What's gone wrong at Huawei enterprise?What's gone wrong at Huawei enterprise?
With US sanctions crushing its handset business and throttling network gear sales, Huawei sees salvation in corporate demand for cloud and smart connectivity.
April 4, 2022
Few would have been surprised at Huawei's anemic full-year numbers, released this week, showing revenue off 29% and the bottom line propped up by asset sales.
But its leadership must have been sorely disappointed at the meager contribution from the enterprise unit.
With US sanctions crushing its handset business and throttling network gear sales, the company sees its salvation in corporate demand for cloud and smart connectivity.
Yet its enterprise growth engine grew by just 2% last year, its smallest increase on record.
CFO Meng Wanzhou's explanations for the weaker company result – US sanctions and the loss of access to key handset chips and technologies – don't apply to enterprise.
Figure 1: The going has been especially hard in what is hoped to be the most lucrative vertical of all, the auto business.
(Source: Sipa US/Alamy Stock Photo)
She also cited the COVID-19 impact on the economy, but that seems hardly relevant either. China, where the vast bulk of Huawei's enterprise business is sourced, recorded GDP growth in 2021 of 8.1%, ahead of every other major economy.
To give Huawei its due, it has grown the unit to a 102 billion yuan (US$16 billion) business in just ten years – that's around nine-tenths of ZTE's total revenue.
But until last year it had been expanding at a double-digit rate: 12% in 2020 (or 23%, according to restated numbers), 9% in 2019, 24% in 2018 and 35% in 2017.
In a press release, Huawei said its enterprise business "grew rapidly" as a result of "continuing digital transformation trends."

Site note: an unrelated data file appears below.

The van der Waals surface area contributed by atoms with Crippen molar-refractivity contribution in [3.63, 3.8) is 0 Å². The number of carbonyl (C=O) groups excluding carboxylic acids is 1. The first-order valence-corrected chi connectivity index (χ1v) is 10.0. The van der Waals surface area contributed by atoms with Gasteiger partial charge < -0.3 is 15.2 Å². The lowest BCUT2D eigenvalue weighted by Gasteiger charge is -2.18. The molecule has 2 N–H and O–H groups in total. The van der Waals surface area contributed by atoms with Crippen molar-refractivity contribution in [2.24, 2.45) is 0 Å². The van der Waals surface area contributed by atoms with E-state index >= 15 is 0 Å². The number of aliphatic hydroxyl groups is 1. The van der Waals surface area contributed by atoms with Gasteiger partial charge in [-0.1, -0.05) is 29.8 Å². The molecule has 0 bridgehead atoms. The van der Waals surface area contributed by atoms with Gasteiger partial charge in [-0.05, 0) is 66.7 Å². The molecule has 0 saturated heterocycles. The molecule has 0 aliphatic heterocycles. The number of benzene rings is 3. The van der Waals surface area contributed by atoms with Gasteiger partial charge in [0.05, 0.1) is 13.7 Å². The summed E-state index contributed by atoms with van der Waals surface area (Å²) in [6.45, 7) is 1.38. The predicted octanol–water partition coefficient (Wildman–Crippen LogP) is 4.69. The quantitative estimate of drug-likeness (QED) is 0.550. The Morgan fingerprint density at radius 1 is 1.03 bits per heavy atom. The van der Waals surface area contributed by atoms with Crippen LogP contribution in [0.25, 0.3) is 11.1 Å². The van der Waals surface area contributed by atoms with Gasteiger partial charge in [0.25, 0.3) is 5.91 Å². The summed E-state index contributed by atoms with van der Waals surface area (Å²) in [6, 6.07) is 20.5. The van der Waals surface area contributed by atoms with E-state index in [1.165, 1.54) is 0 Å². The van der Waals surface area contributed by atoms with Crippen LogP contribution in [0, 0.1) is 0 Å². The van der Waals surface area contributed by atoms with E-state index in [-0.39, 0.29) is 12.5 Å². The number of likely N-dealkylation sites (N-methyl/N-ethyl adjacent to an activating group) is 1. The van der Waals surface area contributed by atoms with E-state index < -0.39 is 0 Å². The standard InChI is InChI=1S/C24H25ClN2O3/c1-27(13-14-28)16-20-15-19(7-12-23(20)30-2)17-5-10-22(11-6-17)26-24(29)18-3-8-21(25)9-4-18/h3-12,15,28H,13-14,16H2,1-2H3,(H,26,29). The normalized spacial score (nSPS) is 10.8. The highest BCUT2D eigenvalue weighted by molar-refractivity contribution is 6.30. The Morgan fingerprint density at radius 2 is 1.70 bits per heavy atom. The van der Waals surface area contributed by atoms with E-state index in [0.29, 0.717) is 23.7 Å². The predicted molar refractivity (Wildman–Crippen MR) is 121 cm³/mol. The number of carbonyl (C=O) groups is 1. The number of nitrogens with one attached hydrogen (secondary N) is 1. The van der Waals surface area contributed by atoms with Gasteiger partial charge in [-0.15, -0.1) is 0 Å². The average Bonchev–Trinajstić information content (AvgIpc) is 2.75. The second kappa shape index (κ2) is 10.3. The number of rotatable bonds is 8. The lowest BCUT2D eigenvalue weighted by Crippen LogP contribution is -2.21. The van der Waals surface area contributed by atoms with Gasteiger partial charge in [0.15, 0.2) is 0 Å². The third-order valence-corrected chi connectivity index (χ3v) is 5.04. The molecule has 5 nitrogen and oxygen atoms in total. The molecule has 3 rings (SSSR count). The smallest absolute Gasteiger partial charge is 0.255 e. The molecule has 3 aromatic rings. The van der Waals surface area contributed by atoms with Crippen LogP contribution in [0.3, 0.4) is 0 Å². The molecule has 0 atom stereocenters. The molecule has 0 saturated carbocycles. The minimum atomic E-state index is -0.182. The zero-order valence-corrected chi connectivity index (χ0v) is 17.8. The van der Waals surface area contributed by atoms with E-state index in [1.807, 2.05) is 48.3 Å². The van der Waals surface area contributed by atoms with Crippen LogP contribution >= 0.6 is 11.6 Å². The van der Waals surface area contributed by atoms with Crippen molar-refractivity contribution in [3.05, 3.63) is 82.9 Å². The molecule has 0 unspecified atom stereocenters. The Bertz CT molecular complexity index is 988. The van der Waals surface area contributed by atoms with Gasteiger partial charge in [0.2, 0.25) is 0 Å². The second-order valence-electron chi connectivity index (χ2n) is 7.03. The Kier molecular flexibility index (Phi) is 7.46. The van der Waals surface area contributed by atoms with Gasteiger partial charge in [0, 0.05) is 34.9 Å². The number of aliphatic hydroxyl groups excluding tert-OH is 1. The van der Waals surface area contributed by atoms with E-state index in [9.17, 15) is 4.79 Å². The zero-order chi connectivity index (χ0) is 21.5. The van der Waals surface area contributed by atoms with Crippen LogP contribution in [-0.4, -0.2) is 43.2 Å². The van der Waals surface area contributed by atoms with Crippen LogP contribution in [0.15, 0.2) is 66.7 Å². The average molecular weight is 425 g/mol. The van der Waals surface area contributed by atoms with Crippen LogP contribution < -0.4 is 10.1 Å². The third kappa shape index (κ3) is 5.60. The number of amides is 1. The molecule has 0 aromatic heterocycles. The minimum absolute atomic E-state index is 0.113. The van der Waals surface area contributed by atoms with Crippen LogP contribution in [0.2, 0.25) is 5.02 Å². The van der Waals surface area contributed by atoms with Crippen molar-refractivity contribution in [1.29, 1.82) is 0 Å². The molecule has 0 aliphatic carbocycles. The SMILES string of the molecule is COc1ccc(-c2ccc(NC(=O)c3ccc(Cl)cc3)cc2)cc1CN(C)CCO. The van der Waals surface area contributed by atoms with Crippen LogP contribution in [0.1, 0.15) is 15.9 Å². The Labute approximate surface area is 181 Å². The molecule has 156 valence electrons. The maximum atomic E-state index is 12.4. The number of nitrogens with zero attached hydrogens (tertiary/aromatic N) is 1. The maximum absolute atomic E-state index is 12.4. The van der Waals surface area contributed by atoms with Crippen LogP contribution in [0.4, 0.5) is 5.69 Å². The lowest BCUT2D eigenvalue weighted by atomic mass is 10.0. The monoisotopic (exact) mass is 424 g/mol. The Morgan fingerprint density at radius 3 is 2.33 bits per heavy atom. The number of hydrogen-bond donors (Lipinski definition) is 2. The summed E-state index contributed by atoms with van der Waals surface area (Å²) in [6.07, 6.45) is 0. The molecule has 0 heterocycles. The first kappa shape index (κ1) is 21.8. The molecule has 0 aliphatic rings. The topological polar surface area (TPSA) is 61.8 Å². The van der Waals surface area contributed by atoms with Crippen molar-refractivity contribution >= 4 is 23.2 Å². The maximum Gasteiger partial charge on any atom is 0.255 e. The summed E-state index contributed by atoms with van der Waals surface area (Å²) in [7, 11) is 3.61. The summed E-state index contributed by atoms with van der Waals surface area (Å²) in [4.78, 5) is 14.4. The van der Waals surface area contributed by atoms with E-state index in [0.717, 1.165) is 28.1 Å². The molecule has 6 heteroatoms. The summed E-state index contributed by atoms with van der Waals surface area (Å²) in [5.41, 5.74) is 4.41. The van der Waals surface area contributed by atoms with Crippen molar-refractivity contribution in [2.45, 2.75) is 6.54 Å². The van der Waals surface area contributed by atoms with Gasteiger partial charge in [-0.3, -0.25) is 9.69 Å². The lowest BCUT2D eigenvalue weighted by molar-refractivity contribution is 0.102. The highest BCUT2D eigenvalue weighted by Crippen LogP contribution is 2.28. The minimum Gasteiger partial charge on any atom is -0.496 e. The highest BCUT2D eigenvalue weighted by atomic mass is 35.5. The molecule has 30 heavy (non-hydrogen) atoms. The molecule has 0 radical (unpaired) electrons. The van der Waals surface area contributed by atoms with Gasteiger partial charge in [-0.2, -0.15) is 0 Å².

It's not clear what this rapid growth was, although the company did say it collaborated with 500 new industry partners and released more than 700 new solutions in 2021. It also formed a number of dedicated teams in verticals and sub-verticals such as coal-mining, smart roads and ports, with more on the way.
That's a lot of partnerships, solutions and inside knowledge, which points to one of its problems – the snowballing complexity the company is trying to manage.
The coal industry alone involves 26 disciplines, and the 5,000 coal mines across the country differ massively in geological conditions and levels of technology adoption, according to an analysis in the business magazine Caijing.
Another problem is the stiff competition from Alibaba and Tencent, two cloud heavyweights who are also chasing enterprise ICT business. The result is saturation in China's major cities.
The going has been especially hard in what is hoped to be the most lucrative vertical of all, the auto business.
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Huawei invested $1 billion in 2021 in its intelligent auto solutions unit, with Eric Xu, a co-chairman, describing it "as fully developed as the device business group."
But the initial vehicle, the Seres SF5, developed with a little-known manufacturer, was a dud, and has been withdrawn from the market. It promises mass production of three models in 2022.
In part, Huawei is a victim of its own success here. Most large auto firms are wary of sharing their digital business with such a notorious corporate aggressor.
Huawei has the technology and smarts to reinvent itself in enterprise tech. But right now the business has stalled.
— Robert Clark, contributing editor, special to Light Reading
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